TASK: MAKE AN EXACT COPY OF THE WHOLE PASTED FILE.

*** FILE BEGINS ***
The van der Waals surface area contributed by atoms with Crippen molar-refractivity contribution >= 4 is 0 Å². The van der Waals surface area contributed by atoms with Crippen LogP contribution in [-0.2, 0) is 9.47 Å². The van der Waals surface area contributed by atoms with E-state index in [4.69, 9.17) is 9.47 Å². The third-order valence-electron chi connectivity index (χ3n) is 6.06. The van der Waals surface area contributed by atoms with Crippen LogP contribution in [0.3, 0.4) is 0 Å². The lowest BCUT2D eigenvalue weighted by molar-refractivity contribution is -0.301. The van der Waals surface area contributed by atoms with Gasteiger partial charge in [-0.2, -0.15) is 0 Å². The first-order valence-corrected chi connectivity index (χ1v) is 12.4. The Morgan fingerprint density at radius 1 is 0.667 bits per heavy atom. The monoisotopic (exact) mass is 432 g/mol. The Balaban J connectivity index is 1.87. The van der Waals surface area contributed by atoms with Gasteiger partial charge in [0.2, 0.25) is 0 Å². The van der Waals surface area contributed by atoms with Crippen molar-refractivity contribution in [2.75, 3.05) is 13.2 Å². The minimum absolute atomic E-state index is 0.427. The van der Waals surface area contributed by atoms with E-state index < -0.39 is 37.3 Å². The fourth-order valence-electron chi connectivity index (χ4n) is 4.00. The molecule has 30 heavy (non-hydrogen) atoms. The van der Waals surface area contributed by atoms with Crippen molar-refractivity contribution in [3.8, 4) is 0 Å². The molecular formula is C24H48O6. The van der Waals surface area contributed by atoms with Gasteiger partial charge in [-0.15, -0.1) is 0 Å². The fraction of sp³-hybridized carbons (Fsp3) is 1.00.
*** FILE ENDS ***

The van der Waals surface area contributed by atoms with Crippen molar-refractivity contribution >= 4 is 0 Å². The van der Waals surface area contributed by atoms with Crippen LogP contribution in [-0.2, 0) is 9.47 Å². The van der Waals surface area contributed by atoms with E-state index in [4.69, 9.17) is 9.47 Å². The third-order valence-electron chi connectivity index (χ3n) is 6.06. The van der Waals surface area contributed by atoms with Crippen LogP contribution in [0.3, 0.4) is 0 Å². The lowest BCUT2D eigenvalue weighted by molar-refractivity contribution is -0.301. The van der Waals surface area contributed by atoms with Gasteiger partial charge in [-0.2, -0.15) is 0 Å². The first-order valence-corrected chi connectivity index (χ1v) is 12.4. The Morgan fingerprint density at radius 1 is 0.667 bits per heavy atom. The monoisotopic (exact) mass is 432 g/mol. The Balaban J connectivity index is 1.87. The van der Waals surface area contributed by atoms with Gasteiger partial charge in [0.2, 0.25) is 0 Å². The van der Waals surface area contributed by atoms with Crippen molar-refractivity contribution in [2.75, 3.05) is 13.2 Å². The minimum absolute atomic E-state index is 0.427. The van der Waals surface area contributed by atoms with E-state index < -0.39 is 37.3 Å². The fourth-order valence-electron chi connectivity index (χ4n) is 4.00. The molecule has 30 heavy (non-hydrogen) atoms. The van der Waals surface area contributed by atoms with Crippen molar-refractivity contribution in [3.8, 4) is 0 Å². The molecular formula is C24H48O6. The van der Waals surface area contributed by atoms with Gasteiger partial charge in [-0.15, -0.1) is 0 Å². The fraction of sp³-hybridized carbons (Fsp3) is 1.00.